When spring weather arrives, it can be easy to formulate a list of what needs to be done without considering your current level of fitness. Before diving into spring yard work, consider what lifting and movements will be required and whether you have done any of that recently on a regular basis.
1. Set a realistic timeline
In most areas of the country, winter can last about four months. That said, it’s important not to expect to have the yard cleaned up in four hours. It took months for your yard to get into the condition it’s in; you need to give yourself a reasonable amount of time to get it back into shape.
2. Put your ego aside
When considering the yard work that needs to be done, do not get stuck thinking, “I should be able to do that by myself.” Instead, consider that even if you are in great shape and worked out all winter, spring yard work will probably include some lifting and bending that you have not been doing over the winter.
3. Warm up
Yard work can be intense physical exercise. Therefore, you need to warm up and prepare your body just the way you would if you were going to the gym. Just like you would not walk into a gym and lift a heavy weight without warming up and stretching, it is important to prepare your body for outside work. Also, if it is cold outside, it can really make a difference to keep your muscles warm while you are working.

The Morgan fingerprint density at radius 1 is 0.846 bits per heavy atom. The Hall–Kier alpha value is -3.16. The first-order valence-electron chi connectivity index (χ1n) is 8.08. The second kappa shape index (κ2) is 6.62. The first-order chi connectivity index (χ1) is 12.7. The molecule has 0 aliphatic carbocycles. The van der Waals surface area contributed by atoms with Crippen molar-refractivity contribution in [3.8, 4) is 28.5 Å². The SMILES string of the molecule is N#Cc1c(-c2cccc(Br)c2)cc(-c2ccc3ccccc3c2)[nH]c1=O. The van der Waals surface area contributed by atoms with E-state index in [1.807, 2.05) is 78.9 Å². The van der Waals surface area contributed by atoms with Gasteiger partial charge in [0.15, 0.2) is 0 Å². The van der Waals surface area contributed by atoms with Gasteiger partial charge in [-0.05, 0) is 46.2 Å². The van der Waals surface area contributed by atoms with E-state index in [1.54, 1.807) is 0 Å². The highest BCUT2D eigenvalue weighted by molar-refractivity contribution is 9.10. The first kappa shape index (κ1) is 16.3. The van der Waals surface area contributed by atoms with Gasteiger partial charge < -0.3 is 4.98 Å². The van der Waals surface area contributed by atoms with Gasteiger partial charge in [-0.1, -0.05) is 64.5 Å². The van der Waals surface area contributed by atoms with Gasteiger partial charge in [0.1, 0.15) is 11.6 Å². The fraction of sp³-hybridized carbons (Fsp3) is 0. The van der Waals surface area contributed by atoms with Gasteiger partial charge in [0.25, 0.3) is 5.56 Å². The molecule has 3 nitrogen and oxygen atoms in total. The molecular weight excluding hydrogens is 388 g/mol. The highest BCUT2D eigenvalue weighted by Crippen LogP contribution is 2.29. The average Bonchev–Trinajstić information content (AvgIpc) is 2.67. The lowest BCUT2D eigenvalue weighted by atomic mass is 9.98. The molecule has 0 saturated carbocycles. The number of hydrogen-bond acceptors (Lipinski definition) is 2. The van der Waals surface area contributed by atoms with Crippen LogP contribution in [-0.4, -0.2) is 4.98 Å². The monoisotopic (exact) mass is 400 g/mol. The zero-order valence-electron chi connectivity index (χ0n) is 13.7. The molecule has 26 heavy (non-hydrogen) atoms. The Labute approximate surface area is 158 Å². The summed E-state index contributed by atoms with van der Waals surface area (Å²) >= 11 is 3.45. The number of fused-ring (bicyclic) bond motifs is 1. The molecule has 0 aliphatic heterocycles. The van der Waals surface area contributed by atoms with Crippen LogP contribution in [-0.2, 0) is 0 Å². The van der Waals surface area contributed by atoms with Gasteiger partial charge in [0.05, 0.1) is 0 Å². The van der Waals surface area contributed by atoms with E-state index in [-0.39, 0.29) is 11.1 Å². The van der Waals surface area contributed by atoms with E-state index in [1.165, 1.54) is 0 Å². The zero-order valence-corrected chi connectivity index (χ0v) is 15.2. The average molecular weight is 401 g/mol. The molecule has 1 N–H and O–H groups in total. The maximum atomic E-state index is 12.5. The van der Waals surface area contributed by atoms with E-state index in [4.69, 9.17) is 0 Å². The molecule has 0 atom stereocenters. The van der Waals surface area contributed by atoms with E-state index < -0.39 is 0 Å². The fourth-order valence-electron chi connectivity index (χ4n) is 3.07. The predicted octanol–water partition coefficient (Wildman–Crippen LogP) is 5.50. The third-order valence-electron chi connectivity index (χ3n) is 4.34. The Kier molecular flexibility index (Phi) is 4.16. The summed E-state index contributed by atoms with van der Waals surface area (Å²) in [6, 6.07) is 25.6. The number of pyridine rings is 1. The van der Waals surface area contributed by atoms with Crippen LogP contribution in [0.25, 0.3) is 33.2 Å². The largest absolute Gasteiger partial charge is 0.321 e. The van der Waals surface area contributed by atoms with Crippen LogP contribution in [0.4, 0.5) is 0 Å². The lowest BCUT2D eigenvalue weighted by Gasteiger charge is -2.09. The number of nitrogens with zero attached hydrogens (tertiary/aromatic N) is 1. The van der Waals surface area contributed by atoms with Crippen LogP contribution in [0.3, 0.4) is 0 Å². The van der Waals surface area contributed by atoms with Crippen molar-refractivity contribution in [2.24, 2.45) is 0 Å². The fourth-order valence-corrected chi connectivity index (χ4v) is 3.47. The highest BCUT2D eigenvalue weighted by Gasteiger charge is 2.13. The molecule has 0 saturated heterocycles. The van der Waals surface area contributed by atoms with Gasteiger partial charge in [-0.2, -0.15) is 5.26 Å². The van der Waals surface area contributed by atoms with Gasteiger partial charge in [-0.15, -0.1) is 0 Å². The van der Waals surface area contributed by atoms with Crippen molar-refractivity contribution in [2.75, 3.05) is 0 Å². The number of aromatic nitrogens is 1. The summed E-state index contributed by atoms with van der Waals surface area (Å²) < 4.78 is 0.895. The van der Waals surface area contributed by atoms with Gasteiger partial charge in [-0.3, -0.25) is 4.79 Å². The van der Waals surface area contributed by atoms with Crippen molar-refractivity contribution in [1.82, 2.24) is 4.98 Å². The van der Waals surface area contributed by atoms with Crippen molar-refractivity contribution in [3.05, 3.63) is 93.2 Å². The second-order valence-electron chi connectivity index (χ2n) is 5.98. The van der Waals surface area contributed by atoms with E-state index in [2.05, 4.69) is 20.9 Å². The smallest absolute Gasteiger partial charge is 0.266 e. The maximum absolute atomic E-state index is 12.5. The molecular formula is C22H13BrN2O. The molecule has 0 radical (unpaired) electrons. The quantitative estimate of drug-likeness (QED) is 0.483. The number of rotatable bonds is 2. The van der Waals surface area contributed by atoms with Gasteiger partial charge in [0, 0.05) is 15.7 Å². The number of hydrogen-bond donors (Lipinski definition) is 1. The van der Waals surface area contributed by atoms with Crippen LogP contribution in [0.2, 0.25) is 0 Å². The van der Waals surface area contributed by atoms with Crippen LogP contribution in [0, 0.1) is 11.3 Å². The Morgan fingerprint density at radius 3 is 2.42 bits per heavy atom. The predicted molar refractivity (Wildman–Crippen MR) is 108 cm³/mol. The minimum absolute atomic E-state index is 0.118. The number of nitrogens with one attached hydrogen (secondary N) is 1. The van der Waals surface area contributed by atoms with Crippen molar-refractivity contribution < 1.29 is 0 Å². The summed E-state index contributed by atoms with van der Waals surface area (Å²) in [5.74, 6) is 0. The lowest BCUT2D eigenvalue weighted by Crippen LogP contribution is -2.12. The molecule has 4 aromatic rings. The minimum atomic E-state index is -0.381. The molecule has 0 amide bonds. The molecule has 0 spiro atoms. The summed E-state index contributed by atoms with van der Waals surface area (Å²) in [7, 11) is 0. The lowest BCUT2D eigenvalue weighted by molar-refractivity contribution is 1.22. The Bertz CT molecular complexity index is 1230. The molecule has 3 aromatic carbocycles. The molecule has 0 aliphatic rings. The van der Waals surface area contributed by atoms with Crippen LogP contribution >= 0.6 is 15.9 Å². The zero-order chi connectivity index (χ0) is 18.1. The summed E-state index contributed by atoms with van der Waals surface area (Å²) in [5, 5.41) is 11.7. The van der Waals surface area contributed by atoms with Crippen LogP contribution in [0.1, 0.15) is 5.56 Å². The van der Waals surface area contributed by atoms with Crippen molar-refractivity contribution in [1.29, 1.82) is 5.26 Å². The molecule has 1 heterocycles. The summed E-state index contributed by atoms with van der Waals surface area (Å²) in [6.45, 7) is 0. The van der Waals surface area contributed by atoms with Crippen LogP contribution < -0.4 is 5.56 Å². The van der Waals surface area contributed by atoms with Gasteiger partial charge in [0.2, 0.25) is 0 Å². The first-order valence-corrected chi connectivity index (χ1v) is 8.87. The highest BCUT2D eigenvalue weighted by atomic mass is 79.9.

4. Before you take on the big jobs, do a cost analysis
It is easy to assume that if you do something yourself that it is free. However, it is important to consider the complete financial picture when thinking about doing something yourself versus hiring someone to help or to do it for you. For example, if you hurt your back doing yard work you may need to take time off from work to see a doctor. Additionally, treatment such as physical therapy can be very expensive. Rarely is doing yard work yourself actually free.
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Tracy Davenport, Ph.D., is a freelance health writer and the C.E.O. of Tracy’s Smoothie Place. She serves as the expert on a weekly radio show about health and wellness and is the author of Making Life Better for a Baby with Acid Reflux and multiple articles about the cost of caregiving. She can be found on Twitter and Instagram @drinksmoothies.